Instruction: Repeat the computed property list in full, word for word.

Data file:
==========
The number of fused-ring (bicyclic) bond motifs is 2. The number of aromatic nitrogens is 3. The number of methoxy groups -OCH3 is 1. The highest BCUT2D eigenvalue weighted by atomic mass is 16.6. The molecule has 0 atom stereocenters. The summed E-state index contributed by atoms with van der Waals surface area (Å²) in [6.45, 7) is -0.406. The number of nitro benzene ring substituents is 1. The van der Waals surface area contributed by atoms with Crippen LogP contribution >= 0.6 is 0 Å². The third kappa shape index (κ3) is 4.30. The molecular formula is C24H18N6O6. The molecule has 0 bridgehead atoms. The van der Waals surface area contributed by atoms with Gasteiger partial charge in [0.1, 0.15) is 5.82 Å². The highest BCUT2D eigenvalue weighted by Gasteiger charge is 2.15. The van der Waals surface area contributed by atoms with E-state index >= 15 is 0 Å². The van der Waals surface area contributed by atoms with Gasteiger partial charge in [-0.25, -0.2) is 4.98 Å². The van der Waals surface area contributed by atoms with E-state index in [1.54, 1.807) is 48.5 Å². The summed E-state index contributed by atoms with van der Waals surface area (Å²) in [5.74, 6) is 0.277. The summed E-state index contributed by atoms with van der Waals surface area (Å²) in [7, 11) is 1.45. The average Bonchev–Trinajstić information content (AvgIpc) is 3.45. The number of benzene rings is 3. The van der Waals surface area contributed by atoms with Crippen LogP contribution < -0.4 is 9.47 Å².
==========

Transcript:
The number of fused-ring (bicyclic) bond motifs is 2. The number of aromatic nitrogens is 3. The number of methoxy groups -OCH3 is 1. The highest BCUT2D eigenvalue weighted by atomic mass is 16.6. The molecule has 0 atom stereocenters. The summed E-state index contributed by atoms with van der Waals surface area (Å²) in [6.45, 7) is -0.406. The number of nitro benzene ring substituents is 1. The van der Waals surface area contributed by atoms with Crippen LogP contribution >= 0.6 is 0 Å². The third kappa shape index (κ3) is 4.30. The molecular formula is C24H18N6O6. The molecule has 0 bridgehead atoms. The van der Waals surface area contributed by atoms with Gasteiger partial charge in [0.1, 0.15) is 5.82 Å². The highest BCUT2D eigenvalue weighted by Gasteiger charge is 2.15. The van der Waals surface area contributed by atoms with E-state index >= 15 is 0 Å². The van der Waals surface area contributed by atoms with Gasteiger partial charge in [-0.25, -0.2) is 4.98 Å². The van der Waals surface area contributed by atoms with E-state index in [1.54, 1.807) is 48.5 Å². The summed E-state index contributed by atoms with van der Waals surface area (Å²) in [5.74, 6) is 0.277. The summed E-state index contributed by atoms with van der Waals surface area (Å²) in [7, 11) is 1.45. The average Bonchev–Trinajstić information content (AvgIpc) is 3.45. The number of benzene rings is 3. The van der Waals surface area contributed by atoms with Crippen LogP contribution < -0.4 is 9.47 Å².